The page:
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THE OMAHA SUNDAY BEE: NOVEMBER 11. 1017.
Special Page for The Omaha Bee's Busy Little Honey-Makers
The Jack Rabbit Family
and Thieving Coyotes
I By FRANCES CONNOR.
Thump thump thump!
Far under the ground came the thumping of Jack Rabbit.
He was signaling to his family and the other rabbits around that danger
was abroad and for eve'y one of fliem to use their eyes, ears and legs
whenever thev left their nomes.
Sh-s-s, little children," said Mrs. Jack Rabbit; "listen carefully and make
no noise. 1 will tell you what he is saying wf en I learn tyis message.
Thump thump thump thump thump thump, and so on,
until Mrs. Rabbit had read it all; then she repeated to the quiet little rabbit
children what their father had told her in the message.
A family of coyotes have moved into a cave nearby and they look
hungry; every one must watch carefully or they ;will make Mr. Coyote a
good meal." ,
Jack Rabbit had been enjoyingfhe freedom of the country, running and
'leaping over the prairie, slipping into the farmers' gardens, taking a few
bites of their lovely melons, a bite of lettuce or anything that struck his
fancy, when suddenly, quite a distance away, he saw something move not
much just enough to tell Jack Rabbit that it was not the ground, but some
animal, and it must be a coyote, he was so still and quiet. Just the way a
coyote acts when stalking some poor, unsuspecting smaller animal that he
thinks would make a good meal. i
"So," thought Jack Rabbit, "we are no longer safe, not even for a
moment, hrthere are coyotes about, for they hide and when we are out
foraging for food, they watch and will jump out and catch and eat us."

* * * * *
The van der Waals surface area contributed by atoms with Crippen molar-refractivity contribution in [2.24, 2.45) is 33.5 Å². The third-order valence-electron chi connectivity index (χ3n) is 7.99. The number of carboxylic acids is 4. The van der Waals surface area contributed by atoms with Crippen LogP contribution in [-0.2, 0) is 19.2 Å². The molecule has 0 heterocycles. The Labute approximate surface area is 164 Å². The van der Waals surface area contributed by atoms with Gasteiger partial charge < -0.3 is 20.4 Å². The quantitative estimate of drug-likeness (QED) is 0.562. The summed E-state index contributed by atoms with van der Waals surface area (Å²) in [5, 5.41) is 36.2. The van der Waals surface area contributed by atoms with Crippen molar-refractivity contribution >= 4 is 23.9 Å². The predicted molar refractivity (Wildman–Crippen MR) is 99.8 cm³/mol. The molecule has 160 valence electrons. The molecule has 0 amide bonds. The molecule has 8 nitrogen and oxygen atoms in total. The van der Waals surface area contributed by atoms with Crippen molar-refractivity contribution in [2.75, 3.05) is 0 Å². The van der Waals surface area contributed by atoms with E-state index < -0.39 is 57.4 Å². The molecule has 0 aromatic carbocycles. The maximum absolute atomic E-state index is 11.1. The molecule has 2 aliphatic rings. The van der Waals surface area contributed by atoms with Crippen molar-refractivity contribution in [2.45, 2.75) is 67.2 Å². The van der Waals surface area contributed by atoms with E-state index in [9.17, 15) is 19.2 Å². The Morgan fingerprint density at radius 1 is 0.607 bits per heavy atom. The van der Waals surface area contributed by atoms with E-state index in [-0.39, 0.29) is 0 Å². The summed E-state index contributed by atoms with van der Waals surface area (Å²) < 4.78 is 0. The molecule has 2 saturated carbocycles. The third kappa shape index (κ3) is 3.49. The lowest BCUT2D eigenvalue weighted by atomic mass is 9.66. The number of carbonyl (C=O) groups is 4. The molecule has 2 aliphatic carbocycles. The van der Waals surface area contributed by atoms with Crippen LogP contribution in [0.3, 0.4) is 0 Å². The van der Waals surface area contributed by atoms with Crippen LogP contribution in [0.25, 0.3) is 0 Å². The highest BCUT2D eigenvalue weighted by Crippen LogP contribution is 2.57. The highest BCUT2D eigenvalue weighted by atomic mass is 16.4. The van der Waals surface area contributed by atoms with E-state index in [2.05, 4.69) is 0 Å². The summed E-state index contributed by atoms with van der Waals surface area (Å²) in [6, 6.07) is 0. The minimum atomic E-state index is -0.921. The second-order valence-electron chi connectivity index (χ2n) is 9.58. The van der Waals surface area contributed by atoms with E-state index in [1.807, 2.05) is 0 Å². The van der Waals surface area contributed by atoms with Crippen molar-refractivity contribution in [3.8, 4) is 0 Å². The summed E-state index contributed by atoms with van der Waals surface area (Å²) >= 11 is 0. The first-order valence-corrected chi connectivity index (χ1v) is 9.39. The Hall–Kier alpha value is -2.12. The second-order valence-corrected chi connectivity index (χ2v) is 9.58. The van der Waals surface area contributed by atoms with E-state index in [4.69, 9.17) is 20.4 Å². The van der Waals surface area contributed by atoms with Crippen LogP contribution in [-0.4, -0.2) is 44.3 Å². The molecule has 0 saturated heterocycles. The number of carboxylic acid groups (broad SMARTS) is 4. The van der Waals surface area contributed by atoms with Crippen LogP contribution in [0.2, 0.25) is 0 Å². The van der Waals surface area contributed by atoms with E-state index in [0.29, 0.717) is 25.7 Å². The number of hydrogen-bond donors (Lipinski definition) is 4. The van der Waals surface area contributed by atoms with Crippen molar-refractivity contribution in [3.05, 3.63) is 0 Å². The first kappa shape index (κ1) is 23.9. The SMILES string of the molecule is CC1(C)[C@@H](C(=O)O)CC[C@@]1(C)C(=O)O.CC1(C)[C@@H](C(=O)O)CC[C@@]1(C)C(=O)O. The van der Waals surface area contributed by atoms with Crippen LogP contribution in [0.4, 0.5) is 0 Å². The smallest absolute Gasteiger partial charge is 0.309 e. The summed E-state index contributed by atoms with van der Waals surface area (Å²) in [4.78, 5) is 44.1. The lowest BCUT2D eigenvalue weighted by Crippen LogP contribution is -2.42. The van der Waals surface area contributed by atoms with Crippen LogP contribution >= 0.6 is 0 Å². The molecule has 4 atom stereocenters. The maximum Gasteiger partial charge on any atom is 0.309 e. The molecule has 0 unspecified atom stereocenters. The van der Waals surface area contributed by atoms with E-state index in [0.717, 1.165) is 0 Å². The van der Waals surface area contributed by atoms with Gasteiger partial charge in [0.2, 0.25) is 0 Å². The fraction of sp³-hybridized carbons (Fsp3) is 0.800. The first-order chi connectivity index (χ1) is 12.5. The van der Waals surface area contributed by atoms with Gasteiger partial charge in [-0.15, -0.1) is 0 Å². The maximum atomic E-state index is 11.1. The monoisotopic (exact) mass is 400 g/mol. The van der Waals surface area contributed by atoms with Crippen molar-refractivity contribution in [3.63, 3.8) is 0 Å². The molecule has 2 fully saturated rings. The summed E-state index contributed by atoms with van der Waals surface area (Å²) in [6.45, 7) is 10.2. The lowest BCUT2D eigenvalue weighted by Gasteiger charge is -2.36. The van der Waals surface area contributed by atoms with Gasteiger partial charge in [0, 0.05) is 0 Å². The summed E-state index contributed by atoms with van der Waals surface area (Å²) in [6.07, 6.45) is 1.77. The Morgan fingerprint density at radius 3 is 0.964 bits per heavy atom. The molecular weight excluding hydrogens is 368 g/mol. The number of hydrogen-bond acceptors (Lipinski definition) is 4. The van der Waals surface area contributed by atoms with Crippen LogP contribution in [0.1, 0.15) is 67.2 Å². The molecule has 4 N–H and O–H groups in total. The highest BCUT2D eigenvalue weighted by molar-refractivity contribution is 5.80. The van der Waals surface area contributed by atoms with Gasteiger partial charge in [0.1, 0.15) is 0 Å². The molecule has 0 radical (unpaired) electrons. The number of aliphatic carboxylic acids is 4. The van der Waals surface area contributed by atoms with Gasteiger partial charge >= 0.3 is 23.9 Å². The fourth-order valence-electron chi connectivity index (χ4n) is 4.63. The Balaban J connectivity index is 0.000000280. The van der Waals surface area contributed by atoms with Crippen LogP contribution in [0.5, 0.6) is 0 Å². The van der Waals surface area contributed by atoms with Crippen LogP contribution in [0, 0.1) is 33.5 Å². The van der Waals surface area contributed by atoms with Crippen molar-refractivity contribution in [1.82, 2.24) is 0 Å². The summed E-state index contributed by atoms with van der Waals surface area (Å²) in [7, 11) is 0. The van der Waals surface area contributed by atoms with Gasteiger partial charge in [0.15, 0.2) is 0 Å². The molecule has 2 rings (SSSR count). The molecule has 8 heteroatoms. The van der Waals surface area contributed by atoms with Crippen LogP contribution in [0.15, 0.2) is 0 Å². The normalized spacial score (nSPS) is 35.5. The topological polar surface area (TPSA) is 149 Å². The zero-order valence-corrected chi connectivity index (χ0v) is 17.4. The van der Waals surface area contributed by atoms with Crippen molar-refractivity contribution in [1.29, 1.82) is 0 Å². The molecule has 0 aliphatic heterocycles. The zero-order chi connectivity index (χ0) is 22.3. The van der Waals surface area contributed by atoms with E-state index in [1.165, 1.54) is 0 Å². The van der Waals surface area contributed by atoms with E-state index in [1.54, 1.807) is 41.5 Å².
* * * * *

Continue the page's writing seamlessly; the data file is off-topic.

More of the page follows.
He ran out of danger just as fast as he could. When he got far enough
away, so the coyote could not catch him, be began signalling his family and
Did Not Leave Their Homes.
Deep and hollow came the thumping; so far-reaching was the sound that
hundreds of rabbits got the message. All the mother rabbits told their chil
dren rabbits and the father rabbits told their families.
So they were all cautious anaV did not leave their homes when Mr.
Coyote was about. He became very discouraged and said to himself, "There
must be rabbits around somewhere, but they probably know lam looking
for them and will not come out, lest I catch them. Perhaps I bad better
steal a chicken from some farmer. They are easy to get:"
That very night Mr. Coyote stole a chicken from a farmer close by and
was jubilant over 6uch a very simple and easy trick.
But when the farmer learned of it he was furious, and said: (
"There has been a measly coyote around here and caught one of my
fine chickens. I will fix that coyote. If he comes again he will stay here or
lose a foot."
He straightway set a trap.
All the next day Mr. Coyote had a lovely time. He did not hunt, but just
slept, yawned and waited for the dark, so he could go to the farmer's and get
another nice, easy meal.
But a thief has short joy.
When he went to the farmer's nenhouse, so sure was he that he could
run away with a fine fat herfthat he was not cautious.
Something had hold of his foot.
He was frightened and in an awful rage.
What could this awful thing be, that' had km by the foot .and would
not let go, and that djd not mind how much he bit it?
He pulled and, pulled.
His foot pained frightfully, but he could not get loose. He nearly howled
in his misery, but, of course, that would never do. The farmer' would hear
mm ana come our. ana snooi mm or ao soineining xerriDie.
Soon, in sheer desperation, he bit his foot right out of the trap.
Once free of it, he ran home as fast as he could and said to Mrs. Coyote:
"We must leave this part of the country; the rabbits are scarce and there